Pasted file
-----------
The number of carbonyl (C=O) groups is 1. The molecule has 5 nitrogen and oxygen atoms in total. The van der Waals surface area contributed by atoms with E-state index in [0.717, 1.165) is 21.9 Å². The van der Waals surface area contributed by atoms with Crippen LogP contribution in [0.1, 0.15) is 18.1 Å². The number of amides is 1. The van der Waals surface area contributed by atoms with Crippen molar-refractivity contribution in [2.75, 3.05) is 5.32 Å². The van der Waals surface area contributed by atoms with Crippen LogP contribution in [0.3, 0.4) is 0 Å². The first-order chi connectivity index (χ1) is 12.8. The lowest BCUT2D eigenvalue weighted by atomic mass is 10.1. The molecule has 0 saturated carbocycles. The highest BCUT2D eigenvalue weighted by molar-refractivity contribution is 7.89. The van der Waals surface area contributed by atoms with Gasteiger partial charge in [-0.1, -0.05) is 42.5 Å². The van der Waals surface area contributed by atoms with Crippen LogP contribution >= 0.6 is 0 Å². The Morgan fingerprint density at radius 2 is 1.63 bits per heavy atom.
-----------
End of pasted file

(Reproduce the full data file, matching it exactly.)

The number of carbonyl (C=O) groups is 1. The molecule has 5 nitrogen and oxygen atoms in total. The van der Waals surface area contributed by atoms with E-state index in [0.717, 1.165) is 21.9 Å². The van der Waals surface area contributed by atoms with Crippen LogP contribution in [0.1, 0.15) is 18.1 Å². The number of amides is 1. The van der Waals surface area contributed by atoms with Crippen molar-refractivity contribution in [2.75, 3.05) is 5.32 Å². The van der Waals surface area contributed by atoms with Crippen LogP contribution in [0.3, 0.4) is 0 Å². The first-order chi connectivity index (χ1) is 12.8. The lowest BCUT2D eigenvalue weighted by atomic mass is 10.1. The molecule has 0 saturated carbocycles. The highest BCUT2D eigenvalue weighted by molar-refractivity contribution is 7.89. The van der Waals surface area contributed by atoms with Gasteiger partial charge in [-0.1, -0.05) is 42.5 Å². The van der Waals surface area contributed by atoms with Crippen LogP contribution >= 0.6 is 0 Å². The Morgan fingerprint density at radius 2 is 1.63 bits per heavy atom.